Equivalent circuit modeling of TMS plasma polymer coating system on cold-rolled steel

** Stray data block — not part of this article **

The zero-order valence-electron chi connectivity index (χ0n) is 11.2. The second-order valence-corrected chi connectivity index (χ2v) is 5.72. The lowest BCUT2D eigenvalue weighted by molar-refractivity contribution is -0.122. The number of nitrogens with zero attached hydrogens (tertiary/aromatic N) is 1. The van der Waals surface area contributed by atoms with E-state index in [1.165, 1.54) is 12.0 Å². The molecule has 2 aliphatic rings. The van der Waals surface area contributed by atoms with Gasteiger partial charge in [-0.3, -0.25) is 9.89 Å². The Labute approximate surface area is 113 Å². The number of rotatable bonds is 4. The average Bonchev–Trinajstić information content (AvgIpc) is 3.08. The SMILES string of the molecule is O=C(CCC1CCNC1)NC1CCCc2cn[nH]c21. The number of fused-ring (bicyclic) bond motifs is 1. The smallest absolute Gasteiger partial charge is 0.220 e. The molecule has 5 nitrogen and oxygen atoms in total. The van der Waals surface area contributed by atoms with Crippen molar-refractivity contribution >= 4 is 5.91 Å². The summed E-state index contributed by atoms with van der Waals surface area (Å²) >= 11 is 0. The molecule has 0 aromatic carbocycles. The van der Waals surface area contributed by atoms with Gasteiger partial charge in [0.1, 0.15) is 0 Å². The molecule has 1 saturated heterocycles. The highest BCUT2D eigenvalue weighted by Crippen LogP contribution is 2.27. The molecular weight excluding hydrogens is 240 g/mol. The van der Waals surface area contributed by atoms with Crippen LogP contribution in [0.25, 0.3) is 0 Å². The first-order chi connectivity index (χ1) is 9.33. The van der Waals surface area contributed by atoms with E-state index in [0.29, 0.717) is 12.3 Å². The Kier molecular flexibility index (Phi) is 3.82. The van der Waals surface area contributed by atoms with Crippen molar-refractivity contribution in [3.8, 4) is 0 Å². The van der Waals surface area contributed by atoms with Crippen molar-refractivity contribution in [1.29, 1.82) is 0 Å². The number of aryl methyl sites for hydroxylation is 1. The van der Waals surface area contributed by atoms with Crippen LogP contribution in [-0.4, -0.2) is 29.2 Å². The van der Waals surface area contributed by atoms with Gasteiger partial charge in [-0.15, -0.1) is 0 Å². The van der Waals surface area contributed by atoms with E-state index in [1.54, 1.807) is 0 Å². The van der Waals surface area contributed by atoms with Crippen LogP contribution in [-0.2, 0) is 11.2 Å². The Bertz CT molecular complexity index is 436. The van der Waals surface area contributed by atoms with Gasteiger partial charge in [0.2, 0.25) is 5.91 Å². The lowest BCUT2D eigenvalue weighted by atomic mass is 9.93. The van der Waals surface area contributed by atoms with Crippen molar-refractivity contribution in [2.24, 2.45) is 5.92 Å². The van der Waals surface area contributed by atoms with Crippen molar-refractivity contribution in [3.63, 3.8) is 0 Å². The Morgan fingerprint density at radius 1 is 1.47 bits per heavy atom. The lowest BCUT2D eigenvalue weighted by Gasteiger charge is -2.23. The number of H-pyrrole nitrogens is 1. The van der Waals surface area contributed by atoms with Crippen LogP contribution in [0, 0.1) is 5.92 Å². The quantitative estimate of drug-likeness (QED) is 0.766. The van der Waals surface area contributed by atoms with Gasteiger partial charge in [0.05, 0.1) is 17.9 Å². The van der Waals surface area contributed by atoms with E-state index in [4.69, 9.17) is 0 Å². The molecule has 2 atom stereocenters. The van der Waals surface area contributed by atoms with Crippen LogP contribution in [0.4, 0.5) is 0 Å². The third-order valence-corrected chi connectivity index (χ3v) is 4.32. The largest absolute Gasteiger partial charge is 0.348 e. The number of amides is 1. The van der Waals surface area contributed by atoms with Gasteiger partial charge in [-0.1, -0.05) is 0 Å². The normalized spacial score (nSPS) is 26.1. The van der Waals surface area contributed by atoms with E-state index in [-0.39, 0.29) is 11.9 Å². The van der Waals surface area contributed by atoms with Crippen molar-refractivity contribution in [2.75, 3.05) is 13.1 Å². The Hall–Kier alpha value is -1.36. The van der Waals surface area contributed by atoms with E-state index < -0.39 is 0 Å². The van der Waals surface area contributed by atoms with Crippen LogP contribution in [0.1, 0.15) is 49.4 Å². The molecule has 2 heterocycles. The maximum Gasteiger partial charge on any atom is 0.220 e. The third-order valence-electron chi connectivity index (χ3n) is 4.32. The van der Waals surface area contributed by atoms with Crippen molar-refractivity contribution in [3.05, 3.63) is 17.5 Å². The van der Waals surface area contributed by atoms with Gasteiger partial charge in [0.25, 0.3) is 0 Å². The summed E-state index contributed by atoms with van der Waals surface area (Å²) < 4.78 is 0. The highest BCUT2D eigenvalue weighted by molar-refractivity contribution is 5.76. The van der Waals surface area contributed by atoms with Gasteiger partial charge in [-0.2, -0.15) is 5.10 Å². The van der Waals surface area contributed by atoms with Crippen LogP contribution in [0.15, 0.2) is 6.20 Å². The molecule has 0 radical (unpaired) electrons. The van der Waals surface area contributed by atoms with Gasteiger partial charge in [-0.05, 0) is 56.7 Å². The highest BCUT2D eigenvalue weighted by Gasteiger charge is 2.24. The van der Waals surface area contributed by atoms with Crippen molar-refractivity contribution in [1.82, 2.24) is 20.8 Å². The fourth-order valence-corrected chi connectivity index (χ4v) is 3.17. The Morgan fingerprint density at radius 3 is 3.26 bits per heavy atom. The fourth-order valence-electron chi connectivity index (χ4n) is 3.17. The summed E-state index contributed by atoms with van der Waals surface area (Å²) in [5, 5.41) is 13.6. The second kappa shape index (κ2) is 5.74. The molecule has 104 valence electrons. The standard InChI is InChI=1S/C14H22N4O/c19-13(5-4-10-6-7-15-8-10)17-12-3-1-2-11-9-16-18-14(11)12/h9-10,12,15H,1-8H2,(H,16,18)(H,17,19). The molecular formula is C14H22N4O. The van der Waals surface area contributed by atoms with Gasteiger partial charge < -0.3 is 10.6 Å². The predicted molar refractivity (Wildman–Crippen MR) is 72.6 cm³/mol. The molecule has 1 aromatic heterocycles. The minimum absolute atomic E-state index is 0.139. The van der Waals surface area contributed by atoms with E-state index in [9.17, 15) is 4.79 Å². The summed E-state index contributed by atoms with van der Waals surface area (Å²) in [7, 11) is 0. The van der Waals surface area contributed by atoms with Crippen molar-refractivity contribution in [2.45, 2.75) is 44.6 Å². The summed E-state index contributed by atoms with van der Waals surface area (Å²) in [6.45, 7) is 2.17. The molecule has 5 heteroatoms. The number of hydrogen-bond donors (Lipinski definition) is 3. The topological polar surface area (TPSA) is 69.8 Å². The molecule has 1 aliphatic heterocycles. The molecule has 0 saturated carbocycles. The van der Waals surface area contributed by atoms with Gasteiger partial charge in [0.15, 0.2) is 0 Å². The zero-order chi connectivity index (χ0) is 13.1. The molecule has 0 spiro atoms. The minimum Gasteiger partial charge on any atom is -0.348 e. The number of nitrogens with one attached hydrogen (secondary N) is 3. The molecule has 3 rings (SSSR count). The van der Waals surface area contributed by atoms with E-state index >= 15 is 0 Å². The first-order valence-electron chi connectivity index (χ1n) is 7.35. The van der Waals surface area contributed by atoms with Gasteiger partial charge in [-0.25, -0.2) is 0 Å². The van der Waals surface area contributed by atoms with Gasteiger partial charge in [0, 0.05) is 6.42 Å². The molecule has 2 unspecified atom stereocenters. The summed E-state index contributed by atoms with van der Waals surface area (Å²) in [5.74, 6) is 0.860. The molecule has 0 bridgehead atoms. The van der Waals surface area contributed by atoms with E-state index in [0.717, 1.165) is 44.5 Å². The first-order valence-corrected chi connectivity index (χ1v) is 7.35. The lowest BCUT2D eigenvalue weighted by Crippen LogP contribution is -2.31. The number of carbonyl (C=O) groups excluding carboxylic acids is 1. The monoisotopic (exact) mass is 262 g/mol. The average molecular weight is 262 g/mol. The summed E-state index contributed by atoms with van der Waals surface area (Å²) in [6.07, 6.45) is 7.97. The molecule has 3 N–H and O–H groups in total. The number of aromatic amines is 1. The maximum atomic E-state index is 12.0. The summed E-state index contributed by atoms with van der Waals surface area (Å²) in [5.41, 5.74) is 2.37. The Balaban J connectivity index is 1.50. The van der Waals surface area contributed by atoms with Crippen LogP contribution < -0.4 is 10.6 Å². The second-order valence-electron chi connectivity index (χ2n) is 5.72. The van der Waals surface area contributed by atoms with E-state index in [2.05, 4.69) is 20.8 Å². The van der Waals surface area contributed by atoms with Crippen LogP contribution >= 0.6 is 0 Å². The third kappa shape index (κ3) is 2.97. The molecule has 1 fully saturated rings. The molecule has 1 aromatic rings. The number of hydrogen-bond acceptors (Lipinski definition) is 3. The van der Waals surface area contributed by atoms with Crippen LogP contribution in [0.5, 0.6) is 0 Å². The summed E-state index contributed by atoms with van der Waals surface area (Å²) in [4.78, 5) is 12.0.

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Electrochemical impedance spectroscopy (EIS) during an accelerated corrosion (GM scab) test was used to differentiate between good and poor coating systems on coldrolled steel (CRS). The best coating was determined to be a cathodic Ecoat/ trimethylsilane (TMS) plasma polymer/oxide-free steel surface having an impedance modulus at low frequency of 109 ohms throughout the entire corrosion test. A spray paint primer and surface oxides both contributed to a degradation of corrosion protection evident from a significant drop in impedance (106_ ). With samples of known corrosion resistance, equivalent circuits were used to relate circuit elements to individual chemical processes taking place and identify the major factors contributing to failure of the coating. Two models (with and without plasma polymer film) were proposed and a good correlation to the EIS data was shown by a good visual plot fit and low chi squared values (<10-3). It was determined that the performance of the plasma polymer and conditions at the PP/steel interface are the major factors influencing the coating performance. The good coating system maintained a low double layer capacitance (10-9 F) and high charge transfer resistance (109_ ) relating to good adhesion at the coating/metal interface. The other samples, which exhibited poor adhesion, had a much higher capacitance (10-6 F) meaning water pool formation has created a water/metal interface. This in turn allows salt penetration for a higher corrosion rate showing up in the lower resistance (106_ ).